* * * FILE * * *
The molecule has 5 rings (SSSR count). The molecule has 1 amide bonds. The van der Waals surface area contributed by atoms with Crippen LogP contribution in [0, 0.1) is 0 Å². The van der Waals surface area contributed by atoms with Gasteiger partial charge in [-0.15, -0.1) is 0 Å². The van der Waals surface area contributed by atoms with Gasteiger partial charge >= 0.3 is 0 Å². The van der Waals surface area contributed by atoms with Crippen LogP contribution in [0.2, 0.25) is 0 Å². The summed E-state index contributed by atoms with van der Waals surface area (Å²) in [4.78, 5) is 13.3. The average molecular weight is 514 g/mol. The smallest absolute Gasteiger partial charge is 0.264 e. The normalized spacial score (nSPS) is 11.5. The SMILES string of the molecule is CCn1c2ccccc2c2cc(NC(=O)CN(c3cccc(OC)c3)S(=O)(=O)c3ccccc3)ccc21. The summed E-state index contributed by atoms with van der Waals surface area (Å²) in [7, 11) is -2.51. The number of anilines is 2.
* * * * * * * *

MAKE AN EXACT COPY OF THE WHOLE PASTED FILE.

The molecule has 5 rings (SSSR count). The molecule has 1 amide bonds. The van der Waals surface area contributed by atoms with Crippen LogP contribution in [0, 0.1) is 0 Å². The van der Waals surface area contributed by atoms with Gasteiger partial charge in [-0.15, -0.1) is 0 Å². The van der Waals surface area contributed by atoms with Gasteiger partial charge >= 0.3 is 0 Å². The van der Waals surface area contributed by atoms with Crippen LogP contribution in [0.2, 0.25) is 0 Å². The summed E-state index contributed by atoms with van der Waals surface area (Å²) in [4.78, 5) is 13.3. The average molecular weight is 514 g/mol. The smallest absolute Gasteiger partial charge is 0.264 e. The normalized spacial score (nSPS) is 11.5. The SMILES string of the molecule is CCn1c2ccccc2c2cc(NC(=O)CN(c3cccc(OC)c3)S(=O)(=O)c3ccccc3)ccc21. The summed E-state index contributed by atoms with van der Waals surface area (Å²) in [7, 11) is -2.51. The number of anilines is 2.